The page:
MEC abandons biometric plans
By Gregory Gondwe, Blantyre, Malawi
The Malawi Electoral Commission (MEC) has abandoned the biometric voter registration system which it almost adopted for Malawi’s first ever tripartite elections next year.
The Director of Media and Publicity of the electoral body, Sangwani Mwafulirwa, told BiztechAfrica in an interview that although this is the best ICT technology suitable for electoral process as it has successfully worked in many countries; with the Malawi scenario they took heed of the advice from stakeholders.
“We could not implement the system within such a short period of time,” he said.
“The Commission shelved the idea to adopt a biometric voter registration system after advice from stakeholders,” added Mwafulirwa. “The advice was that the cost and risk was high to implement a biometric system other than maintaining the Optical Mark Recognition system.”
One of the stakeholders that advised MEC against adopting the system was the European Union (EU).
A recently-released report by the EU follow-up mission says while Malawi’s neighbours have migrated to direct capture technology, its seamless introduction requires sufficient lead-time to allow for mock field exercises and training.
“At this juncture of Malawi’s electoral cycle, several factors mitigate against system migration,” says the report which says only 17 months remain until 2014 tripartite elections, precluding tender procedures that would satisfy donors and that Malawi currently operates under an austerity budget.
MEC has also not explored synergy for dual-use of direct capture biometrics with other ministries while Malawi’s rural areas lack power supply and last but not least, migration would require a full re-registration of the entire voting population, whereas retention of the current medium-tech biometric system would allow for an update of the pre-existing voter roll, says the EU report.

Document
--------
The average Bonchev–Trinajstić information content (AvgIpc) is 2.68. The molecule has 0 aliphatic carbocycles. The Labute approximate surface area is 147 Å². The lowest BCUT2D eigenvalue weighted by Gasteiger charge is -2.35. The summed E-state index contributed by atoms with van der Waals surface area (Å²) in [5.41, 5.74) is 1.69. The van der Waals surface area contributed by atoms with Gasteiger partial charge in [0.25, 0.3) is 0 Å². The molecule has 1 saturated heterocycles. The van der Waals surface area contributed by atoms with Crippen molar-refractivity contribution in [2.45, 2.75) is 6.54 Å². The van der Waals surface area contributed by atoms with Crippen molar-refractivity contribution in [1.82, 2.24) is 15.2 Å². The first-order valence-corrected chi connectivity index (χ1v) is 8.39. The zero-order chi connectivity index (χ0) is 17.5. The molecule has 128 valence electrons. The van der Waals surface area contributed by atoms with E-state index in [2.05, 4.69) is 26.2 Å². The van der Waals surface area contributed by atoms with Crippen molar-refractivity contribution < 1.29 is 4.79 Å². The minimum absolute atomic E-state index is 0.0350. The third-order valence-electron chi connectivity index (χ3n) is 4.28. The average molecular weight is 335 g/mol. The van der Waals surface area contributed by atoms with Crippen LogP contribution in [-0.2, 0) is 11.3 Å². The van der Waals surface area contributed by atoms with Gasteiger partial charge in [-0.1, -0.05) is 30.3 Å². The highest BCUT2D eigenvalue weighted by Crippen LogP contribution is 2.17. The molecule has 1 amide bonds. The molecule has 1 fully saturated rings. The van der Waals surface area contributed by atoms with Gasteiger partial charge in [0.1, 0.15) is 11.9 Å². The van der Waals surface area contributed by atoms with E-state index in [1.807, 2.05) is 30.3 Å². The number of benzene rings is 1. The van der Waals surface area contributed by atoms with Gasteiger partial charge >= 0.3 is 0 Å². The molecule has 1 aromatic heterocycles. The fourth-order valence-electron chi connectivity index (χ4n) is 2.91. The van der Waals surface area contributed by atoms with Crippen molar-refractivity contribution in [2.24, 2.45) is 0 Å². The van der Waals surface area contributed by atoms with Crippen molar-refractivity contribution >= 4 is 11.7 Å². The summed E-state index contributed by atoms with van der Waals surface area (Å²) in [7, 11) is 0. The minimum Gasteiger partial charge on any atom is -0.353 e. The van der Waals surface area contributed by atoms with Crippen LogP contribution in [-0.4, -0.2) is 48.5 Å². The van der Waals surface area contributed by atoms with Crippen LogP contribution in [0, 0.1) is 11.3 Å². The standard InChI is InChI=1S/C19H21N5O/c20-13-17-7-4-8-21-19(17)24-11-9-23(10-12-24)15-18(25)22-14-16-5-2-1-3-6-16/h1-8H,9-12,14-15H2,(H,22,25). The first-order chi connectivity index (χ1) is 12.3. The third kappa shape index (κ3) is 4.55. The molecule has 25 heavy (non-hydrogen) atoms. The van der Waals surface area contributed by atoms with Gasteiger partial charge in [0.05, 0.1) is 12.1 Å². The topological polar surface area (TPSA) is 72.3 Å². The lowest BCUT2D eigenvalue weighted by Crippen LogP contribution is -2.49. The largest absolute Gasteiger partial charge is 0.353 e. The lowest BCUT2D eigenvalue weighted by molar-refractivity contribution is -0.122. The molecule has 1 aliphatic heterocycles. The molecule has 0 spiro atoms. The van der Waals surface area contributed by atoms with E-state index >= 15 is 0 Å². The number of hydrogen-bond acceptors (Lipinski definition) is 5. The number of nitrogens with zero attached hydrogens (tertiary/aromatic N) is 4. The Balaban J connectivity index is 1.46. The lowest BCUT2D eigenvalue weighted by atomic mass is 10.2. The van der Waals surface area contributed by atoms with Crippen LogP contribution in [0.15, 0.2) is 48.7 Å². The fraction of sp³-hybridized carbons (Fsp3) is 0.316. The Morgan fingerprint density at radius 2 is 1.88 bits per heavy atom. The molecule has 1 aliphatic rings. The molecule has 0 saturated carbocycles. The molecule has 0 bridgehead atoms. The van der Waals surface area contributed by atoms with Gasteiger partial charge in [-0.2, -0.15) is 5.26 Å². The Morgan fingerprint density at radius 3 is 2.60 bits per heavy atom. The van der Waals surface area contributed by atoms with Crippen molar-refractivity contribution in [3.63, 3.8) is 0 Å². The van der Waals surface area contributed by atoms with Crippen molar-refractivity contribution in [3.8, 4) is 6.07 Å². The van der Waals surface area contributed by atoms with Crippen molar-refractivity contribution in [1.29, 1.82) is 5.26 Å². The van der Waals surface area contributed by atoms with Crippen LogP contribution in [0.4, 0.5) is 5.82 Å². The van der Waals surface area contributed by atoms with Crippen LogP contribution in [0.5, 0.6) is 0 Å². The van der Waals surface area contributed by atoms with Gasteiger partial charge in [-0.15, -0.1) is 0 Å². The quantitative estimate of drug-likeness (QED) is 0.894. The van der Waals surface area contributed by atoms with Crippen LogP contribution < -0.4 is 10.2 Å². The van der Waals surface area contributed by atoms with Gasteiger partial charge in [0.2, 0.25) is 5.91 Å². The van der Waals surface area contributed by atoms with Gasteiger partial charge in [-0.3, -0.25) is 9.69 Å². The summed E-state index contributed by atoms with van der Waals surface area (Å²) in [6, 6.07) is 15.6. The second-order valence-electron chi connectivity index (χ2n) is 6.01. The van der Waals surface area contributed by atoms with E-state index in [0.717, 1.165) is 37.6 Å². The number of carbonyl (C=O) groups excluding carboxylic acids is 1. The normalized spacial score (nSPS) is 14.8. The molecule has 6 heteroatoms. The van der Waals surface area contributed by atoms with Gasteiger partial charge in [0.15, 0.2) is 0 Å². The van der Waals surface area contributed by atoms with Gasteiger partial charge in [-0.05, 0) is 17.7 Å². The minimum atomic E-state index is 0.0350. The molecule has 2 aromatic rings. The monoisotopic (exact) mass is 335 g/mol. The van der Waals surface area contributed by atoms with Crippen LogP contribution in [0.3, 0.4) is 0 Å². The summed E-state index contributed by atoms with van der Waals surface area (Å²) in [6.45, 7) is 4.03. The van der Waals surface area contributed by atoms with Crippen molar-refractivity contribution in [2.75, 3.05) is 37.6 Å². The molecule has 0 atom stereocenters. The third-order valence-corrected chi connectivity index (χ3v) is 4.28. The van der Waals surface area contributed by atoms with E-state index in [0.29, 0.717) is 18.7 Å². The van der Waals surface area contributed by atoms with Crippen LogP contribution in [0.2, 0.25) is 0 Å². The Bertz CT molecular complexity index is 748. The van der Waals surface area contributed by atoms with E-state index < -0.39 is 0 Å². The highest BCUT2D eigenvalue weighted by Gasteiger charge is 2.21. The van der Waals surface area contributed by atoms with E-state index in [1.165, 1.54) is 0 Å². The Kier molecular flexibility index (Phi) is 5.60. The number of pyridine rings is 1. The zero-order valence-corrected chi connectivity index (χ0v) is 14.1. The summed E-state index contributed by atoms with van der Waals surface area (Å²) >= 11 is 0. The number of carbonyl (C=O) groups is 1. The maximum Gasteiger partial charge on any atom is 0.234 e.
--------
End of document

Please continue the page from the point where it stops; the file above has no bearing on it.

In August 2012 procured a novel VR system as it was planning to migrate to a new system.
“Taking into account the exponential burden of implementing up to 700 simultaneous elections, introduction of novel technology, merely 17 month before E-day and without field testing, carries irreversible risks,” says the report.
The EU mission observed that while direct data entry of a new system eliminates scanning flaws, it remains exposed to myriad external factors, including to human error, to deficient planning in procurement and training activities, and to logistical constraints, not to mention software glitches, which already plague the current system.
“Lastly, retiring existing medium-tech equipment before the end of its shelf life and after use for only one electoral cycle throws up concerns of electoral economy,” the EU mission observed further.
Furthermore, the EU says introducing a novel high tech system requires a full registration exercise, since existing OMR and fresh BVR data cannot be merged.